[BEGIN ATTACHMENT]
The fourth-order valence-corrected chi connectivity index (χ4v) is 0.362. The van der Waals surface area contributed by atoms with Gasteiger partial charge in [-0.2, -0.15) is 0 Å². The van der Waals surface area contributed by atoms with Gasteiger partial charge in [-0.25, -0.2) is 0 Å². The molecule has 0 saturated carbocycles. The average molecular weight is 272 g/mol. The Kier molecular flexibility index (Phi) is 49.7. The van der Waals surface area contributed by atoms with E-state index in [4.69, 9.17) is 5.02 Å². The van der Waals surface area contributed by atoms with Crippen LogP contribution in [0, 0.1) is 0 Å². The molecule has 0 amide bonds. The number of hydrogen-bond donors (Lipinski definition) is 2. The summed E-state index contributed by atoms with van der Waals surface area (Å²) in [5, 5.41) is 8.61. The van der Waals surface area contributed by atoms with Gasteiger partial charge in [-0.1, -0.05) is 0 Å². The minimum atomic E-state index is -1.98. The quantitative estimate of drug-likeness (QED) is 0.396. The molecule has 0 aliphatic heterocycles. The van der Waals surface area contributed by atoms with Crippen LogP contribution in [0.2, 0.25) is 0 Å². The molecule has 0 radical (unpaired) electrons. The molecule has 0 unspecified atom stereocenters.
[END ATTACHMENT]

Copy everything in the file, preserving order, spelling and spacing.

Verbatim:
The fourth-order valence-corrected chi connectivity index (χ4v) is 0.362. The van der Waals surface area contributed by atoms with Gasteiger partial charge in [-0.2, -0.15) is 0 Å². The van der Waals surface area contributed by atoms with Gasteiger partial charge in [-0.25, -0.2) is 0 Å². The molecule has 0 saturated carbocycles. The average molecular weight is 272 g/mol. The Kier molecular flexibility index (Phi) is 49.7. The van der Waals surface area contributed by atoms with E-state index in [4.69, 9.17) is 5.02 Å². The van der Waals surface area contributed by atoms with Crippen LogP contribution in [0, 0.1) is 0 Å². The molecule has 0 amide bonds. The number of hydrogen-bond donors (Lipinski definition) is 2. The summed E-state index contributed by atoms with van der Waals surface area (Å²) in [5, 5.41) is 8.61. The van der Waals surface area contributed by atoms with Gasteiger partial charge in [-0.1, -0.05) is 0 Å². The minimum atomic E-state index is -1.98. The quantitative estimate of drug-likeness (QED) is 0.396. The molecule has 0 aliphatic heterocycles. The van der Waals surface area contributed by atoms with Crippen LogP contribution in [0.2, 0.25) is 0 Å². The molecule has 0 radical (unpaired) electrons. The molecule has 0 unspecified atom stereocenters.